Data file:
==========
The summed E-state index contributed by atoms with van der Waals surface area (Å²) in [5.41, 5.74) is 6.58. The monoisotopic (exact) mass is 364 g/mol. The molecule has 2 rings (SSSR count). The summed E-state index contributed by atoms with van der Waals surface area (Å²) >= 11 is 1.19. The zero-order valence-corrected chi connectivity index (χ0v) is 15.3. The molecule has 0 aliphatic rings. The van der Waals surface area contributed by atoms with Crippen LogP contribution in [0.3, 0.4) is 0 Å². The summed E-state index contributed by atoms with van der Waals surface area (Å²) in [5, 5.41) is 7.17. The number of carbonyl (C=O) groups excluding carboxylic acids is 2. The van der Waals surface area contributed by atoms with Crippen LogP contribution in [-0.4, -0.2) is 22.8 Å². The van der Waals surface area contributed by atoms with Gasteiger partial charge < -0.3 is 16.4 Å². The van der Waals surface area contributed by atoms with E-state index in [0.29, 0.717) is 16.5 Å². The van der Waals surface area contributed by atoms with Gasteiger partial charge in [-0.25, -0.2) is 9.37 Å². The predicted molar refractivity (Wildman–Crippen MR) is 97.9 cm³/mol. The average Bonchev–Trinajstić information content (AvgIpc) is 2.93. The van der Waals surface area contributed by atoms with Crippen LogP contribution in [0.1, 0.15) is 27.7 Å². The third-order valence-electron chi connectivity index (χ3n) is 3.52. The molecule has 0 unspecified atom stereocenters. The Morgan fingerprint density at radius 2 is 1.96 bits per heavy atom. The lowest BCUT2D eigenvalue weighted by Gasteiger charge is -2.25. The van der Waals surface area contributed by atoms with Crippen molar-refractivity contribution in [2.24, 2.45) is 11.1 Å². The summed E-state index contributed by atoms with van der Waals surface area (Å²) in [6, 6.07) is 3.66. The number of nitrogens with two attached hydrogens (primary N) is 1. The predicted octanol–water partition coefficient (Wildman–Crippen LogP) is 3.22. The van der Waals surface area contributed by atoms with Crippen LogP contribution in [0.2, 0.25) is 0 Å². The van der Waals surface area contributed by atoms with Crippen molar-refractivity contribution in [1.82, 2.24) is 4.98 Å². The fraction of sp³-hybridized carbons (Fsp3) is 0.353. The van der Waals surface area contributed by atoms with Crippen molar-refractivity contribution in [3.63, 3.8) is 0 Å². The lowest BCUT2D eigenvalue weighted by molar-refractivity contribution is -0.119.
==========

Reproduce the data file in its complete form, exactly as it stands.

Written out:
The summed E-state index contributed by atoms with van der Waals surface area (Å²) in [5.41, 5.74) is 6.58. The monoisotopic (exact) mass is 364 g/mol. The molecule has 2 rings (SSSR count). The summed E-state index contributed by atoms with van der Waals surface area (Å²) >= 11 is 1.19. The zero-order valence-corrected chi connectivity index (χ0v) is 15.3. The molecule has 0 aliphatic rings. The van der Waals surface area contributed by atoms with Crippen LogP contribution in [0.3, 0.4) is 0 Å². The summed E-state index contributed by atoms with van der Waals surface area (Å²) in [5, 5.41) is 7.17. The number of carbonyl (C=O) groups excluding carboxylic acids is 2. The van der Waals surface area contributed by atoms with Crippen LogP contribution in [-0.4, -0.2) is 22.8 Å². The van der Waals surface area contributed by atoms with Gasteiger partial charge < -0.3 is 16.4 Å². The van der Waals surface area contributed by atoms with E-state index in [0.29, 0.717) is 16.5 Å². The van der Waals surface area contributed by atoms with Gasteiger partial charge in [-0.25, -0.2) is 9.37 Å². The predicted molar refractivity (Wildman–Crippen MR) is 97.9 cm³/mol. The average Bonchev–Trinajstić information content (AvgIpc) is 2.93. The van der Waals surface area contributed by atoms with Crippen LogP contribution in [0.1, 0.15) is 27.7 Å². The third-order valence-electron chi connectivity index (χ3n) is 3.52. The molecule has 0 unspecified atom stereocenters. The Morgan fingerprint density at radius 2 is 1.96 bits per heavy atom. The lowest BCUT2D eigenvalue weighted by Gasteiger charge is -2.25. The van der Waals surface area contributed by atoms with Crippen molar-refractivity contribution in [2.24, 2.45) is 11.1 Å². The summed E-state index contributed by atoms with van der Waals surface area (Å²) in [6, 6.07) is 3.66. The number of nitrogens with two attached hydrogens (primary N) is 1. The predicted octanol–water partition coefficient (Wildman–Crippen LogP) is 3.22. The van der Waals surface area contributed by atoms with Crippen LogP contribution in [0.2, 0.25) is 0 Å². The van der Waals surface area contributed by atoms with Crippen molar-refractivity contribution in [1.82, 2.24) is 4.98 Å². The fraction of sp³-hybridized carbons (Fsp3) is 0.353. The van der Waals surface area contributed by atoms with Crippen molar-refractivity contribution in [3.63, 3.8) is 0 Å². The lowest BCUT2D eigenvalue weighted by molar-refractivity contribution is -0.119.